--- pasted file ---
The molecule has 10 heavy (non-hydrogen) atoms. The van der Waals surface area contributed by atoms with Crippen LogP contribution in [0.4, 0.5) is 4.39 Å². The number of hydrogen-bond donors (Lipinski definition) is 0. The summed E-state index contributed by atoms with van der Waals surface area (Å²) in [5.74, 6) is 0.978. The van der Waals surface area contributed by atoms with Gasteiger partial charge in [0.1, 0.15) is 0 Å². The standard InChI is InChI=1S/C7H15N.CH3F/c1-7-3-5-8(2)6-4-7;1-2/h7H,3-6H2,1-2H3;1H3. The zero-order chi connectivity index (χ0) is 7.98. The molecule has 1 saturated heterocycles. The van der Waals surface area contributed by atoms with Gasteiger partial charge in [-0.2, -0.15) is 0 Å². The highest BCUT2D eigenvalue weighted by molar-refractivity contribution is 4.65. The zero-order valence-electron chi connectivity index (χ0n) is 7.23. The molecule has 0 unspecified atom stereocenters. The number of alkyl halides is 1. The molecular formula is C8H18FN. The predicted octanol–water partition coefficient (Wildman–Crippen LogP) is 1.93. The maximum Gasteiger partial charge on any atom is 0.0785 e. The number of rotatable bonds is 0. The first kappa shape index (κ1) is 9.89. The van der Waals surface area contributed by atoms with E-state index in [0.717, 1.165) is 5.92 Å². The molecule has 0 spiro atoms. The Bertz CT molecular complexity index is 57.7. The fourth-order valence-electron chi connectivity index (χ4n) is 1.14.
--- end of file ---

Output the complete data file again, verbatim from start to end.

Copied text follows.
The molecule has 10 heavy (non-hydrogen) atoms. The van der Waals surface area contributed by atoms with Crippen LogP contribution in [0.4, 0.5) is 4.39 Å². The number of hydrogen-bond donors (Lipinski definition) is 0. The summed E-state index contributed by atoms with van der Waals surface area (Å²) in [5.74, 6) is 0.978. The van der Waals surface area contributed by atoms with Gasteiger partial charge in [0.1, 0.15) is 0 Å². The standard InChI is InChI=1S/C7H15N.CH3F/c1-7-3-5-8(2)6-4-7;1-2/h7H,3-6H2,1-2H3;1H3. The zero-order chi connectivity index (χ0) is 7.98. The molecule has 1 saturated heterocycles. The van der Waals surface area contributed by atoms with Gasteiger partial charge in [-0.2, -0.15) is 0 Å². The highest BCUT2D eigenvalue weighted by molar-refractivity contribution is 4.65. The zero-order valence-electron chi connectivity index (χ0n) is 7.23. The molecule has 0 unspecified atom stereocenters. The number of alkyl halides is 1. The molecular formula is C8H18FN. The predicted octanol–water partition coefficient (Wildman–Crippen LogP) is 1.93. The maximum Gasteiger partial charge on any atom is 0.0785 e. The number of rotatable bonds is 0. The first kappa shape index (κ1) is 9.89. The van der Waals surface area contributed by atoms with E-state index in [0.717, 1.165) is 5.92 Å². The molecule has 0 spiro atoms. The Bertz CT molecular complexity index is 57.7. The fourth-order valence-electron chi connectivity index (χ4n) is 1.14.